There are 78 prisoners in a square cell block of twelve cells. The clever prison warder arranged them so there were 25 along each wall of the prison block. How did he do it?
Katie had a pack of 20 cards numbered from 1 to 20. She arranged the cards into 6 unequal piles where each pile added to the same total. What was the total and how could this be done?
In this maze of hexagons, you start in the centre at 0. The next hexagon must be a multiple of 2 and the next a multiple of 5. What are the possible paths you could take?
Frances and Rishi were given a bag of lollies. They shared them out evenly and had one left over. How many lollies could there have been in the bag?
Use these head, body and leg pieces to make Robot Monsters which are different heights.
This task, written for the National Young Mathematicians' Award 2016, focuses on 'open squares'. What would the next five open squares look like?
This task, written for the National Young Mathematicians' Award 2016, invites you to explore the different combinations of scores that you might get on these dart boards.
You have two egg timers. One takes 4 minutes exactly to empty and the other takes 7 minutes. What times in whole minutes can you measure and how?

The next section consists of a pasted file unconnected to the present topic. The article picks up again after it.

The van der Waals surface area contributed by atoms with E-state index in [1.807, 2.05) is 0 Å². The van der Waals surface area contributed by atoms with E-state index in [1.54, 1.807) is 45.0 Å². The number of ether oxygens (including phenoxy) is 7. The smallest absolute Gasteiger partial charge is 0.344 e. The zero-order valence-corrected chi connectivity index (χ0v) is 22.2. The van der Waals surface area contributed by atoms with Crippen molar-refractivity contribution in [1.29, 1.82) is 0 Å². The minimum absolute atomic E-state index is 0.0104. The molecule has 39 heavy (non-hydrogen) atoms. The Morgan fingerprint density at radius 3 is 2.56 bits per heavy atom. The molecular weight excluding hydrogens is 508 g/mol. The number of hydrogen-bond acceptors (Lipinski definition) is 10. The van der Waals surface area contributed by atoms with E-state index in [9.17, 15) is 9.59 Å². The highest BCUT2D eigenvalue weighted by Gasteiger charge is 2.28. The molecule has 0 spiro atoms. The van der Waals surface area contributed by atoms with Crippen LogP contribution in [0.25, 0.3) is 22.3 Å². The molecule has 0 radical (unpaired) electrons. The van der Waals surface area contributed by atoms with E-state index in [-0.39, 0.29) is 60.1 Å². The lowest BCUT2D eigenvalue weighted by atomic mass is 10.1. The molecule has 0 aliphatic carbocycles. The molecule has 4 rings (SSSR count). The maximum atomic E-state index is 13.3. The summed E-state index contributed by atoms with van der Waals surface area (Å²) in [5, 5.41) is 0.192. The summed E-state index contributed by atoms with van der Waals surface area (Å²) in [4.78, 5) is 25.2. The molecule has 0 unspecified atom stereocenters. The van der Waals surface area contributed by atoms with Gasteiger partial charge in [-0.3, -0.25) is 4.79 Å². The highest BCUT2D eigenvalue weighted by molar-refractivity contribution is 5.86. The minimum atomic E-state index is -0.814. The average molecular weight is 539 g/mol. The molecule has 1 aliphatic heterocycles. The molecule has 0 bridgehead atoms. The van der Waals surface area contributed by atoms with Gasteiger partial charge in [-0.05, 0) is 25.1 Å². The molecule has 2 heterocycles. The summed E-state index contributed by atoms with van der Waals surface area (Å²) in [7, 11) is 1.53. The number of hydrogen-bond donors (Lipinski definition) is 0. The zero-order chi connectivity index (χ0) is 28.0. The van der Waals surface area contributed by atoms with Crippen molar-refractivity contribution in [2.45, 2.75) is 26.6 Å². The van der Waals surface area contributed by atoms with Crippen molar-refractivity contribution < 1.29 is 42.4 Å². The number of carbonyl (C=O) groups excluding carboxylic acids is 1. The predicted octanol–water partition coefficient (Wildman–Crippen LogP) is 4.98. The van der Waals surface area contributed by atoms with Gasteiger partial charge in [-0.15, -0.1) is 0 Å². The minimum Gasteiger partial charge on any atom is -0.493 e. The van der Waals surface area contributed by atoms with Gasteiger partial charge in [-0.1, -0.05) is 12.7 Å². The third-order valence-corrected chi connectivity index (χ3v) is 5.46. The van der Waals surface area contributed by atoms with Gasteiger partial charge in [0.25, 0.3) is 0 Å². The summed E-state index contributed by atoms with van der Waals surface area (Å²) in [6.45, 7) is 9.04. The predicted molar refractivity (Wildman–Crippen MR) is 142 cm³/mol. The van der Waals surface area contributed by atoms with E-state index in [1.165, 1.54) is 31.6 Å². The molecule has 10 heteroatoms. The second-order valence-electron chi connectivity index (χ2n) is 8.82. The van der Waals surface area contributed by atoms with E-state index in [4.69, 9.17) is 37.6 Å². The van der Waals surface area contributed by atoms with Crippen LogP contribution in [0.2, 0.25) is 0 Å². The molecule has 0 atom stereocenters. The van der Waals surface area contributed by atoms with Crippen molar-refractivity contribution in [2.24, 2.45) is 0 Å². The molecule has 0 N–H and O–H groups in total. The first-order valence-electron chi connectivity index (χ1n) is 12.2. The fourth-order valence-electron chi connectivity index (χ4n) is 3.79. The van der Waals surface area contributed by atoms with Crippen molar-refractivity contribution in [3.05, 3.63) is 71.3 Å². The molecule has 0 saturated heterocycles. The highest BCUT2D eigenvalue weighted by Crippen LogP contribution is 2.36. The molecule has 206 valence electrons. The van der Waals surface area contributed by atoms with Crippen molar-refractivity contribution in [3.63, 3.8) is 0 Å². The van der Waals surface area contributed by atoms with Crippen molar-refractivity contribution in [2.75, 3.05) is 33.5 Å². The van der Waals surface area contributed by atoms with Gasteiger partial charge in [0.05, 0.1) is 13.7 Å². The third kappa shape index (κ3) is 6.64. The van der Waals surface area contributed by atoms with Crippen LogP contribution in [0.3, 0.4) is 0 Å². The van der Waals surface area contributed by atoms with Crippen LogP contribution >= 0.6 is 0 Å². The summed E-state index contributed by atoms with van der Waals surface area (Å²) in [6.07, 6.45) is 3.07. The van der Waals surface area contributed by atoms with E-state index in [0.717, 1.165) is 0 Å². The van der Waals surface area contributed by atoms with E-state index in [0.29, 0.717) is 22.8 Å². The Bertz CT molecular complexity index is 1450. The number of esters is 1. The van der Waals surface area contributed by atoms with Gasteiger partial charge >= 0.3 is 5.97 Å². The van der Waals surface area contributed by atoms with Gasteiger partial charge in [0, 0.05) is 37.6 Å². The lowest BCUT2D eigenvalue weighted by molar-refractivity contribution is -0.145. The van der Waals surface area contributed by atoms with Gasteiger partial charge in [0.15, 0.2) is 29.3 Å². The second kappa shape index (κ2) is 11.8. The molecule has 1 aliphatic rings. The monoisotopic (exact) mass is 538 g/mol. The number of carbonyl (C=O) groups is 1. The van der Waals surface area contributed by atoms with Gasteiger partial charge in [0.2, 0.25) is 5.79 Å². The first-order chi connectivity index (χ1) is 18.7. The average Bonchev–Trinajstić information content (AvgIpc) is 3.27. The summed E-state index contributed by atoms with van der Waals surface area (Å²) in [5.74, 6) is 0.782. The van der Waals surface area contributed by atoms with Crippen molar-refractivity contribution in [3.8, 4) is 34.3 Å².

There were chews for 2p, mini eggs for 3p, Chocko bars for 5p and lollypops for 7p in the sweet shop. What could each of the children buy with their money?
Cherri, Saxon, Mel and Paul are friends. They are all different ages. Can you find out the age of each friend using the information?
There are 44 people coming to a dinner party. There are 15 square tables that seat 4 people. Find a way to seat the 44 people using all 15 tables, with no empty places.
Suppose there is a train with 24 carriages which are going to be put together to make up some new trains. Can you find all the ways that this can be done?
These eleven shapes each stand for a different number. Can you use the multiplication sums to work out what they are?
Jack has nine tiles. He put them together to make a square so that two tiles of the same colour were not beside each other. Can you find another way to do it?
Arrange 3 red, 3 blue and 3 yellow counters into a three-by-three square grid, so that there is only one of each colour in every row and every column
Can you arrange 5 different digits (from 0 - 9) in the cross in the way described?
You have 5 darts and your target score is 44. How many different ways could you score 44?
Take three differently coloured blocks - maybe red, yellow and blue. Make a tower using one of each colour. How many different towers can you make?
Tim's class collected data about all their pets. Can you put the animal names under each column in the block graph using the information?
Investigate the different numbers of people and rats there could have been if you know how many legs there are altogether!
The Vikings communicated in writing by making simple scratches on wood or stones called runes. Can you work out how their code works using the table of the alphabet?
Alice and Brian are snails who live on a wall and can only travel along the cracks. Alice wants to go to see Brian. How far is the shortest route along the cracks? Is there more than one way to go?
Make a pair of cubes that can be moved to show all the days of the month from the 1st to the 31st.